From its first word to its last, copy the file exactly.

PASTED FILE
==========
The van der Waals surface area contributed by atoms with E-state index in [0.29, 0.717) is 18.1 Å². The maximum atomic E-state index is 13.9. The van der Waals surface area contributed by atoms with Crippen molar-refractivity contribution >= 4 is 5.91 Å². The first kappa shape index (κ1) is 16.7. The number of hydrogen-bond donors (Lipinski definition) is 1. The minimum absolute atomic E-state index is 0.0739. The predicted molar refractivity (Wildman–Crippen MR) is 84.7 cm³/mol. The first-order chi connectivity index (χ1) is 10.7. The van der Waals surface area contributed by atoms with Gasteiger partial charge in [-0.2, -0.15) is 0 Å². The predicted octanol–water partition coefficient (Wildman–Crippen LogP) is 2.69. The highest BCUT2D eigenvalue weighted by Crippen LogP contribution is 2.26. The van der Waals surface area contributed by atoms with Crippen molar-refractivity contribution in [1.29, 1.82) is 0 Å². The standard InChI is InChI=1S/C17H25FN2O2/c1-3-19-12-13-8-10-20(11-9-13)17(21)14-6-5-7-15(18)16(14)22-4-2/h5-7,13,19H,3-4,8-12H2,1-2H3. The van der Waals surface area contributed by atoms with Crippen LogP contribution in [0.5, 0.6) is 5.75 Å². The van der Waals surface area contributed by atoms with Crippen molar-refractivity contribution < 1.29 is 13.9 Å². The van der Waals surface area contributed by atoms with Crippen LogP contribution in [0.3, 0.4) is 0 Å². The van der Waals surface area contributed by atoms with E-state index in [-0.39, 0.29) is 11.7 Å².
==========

The van der Waals surface area contributed by atoms with E-state index in [0.29, 0.717) is 18.1 Å². The maximum atomic E-state index is 13.9. The van der Waals surface area contributed by atoms with Crippen molar-refractivity contribution >= 4 is 5.91 Å². The first kappa shape index (κ1) is 16.7. The number of hydrogen-bond donors (Lipinski definition) is 1. The minimum absolute atomic E-state index is 0.0739. The predicted molar refractivity (Wildman–Crippen MR) is 84.7 cm³/mol. The first-order chi connectivity index (χ1) is 10.7. The van der Waals surface area contributed by atoms with Gasteiger partial charge in [-0.2, -0.15) is 0 Å². The predicted octanol–water partition coefficient (Wildman–Crippen LogP) is 2.69. The highest BCUT2D eigenvalue weighted by Crippen LogP contribution is 2.26. The van der Waals surface area contributed by atoms with Crippen molar-refractivity contribution in [1.29, 1.82) is 0 Å². The standard InChI is InChI=1S/C17H25FN2O2/c1-3-19-12-13-8-10-20(11-9-13)17(21)14-6-5-7-15(18)16(14)22-4-2/h5-7,13,19H,3-4,8-12H2,1-2H3. The van der Waals surface area contributed by atoms with Crippen LogP contribution in [0.5, 0.6) is 5.75 Å². The van der Waals surface area contributed by atoms with Crippen molar-refractivity contribution < 1.29 is 13.9 Å². The van der Waals surface area contributed by atoms with Crippen LogP contribution in [0.3, 0.4) is 0 Å². The van der Waals surface area contributed by atoms with E-state index in [-0.39, 0.29) is 11.7 Å².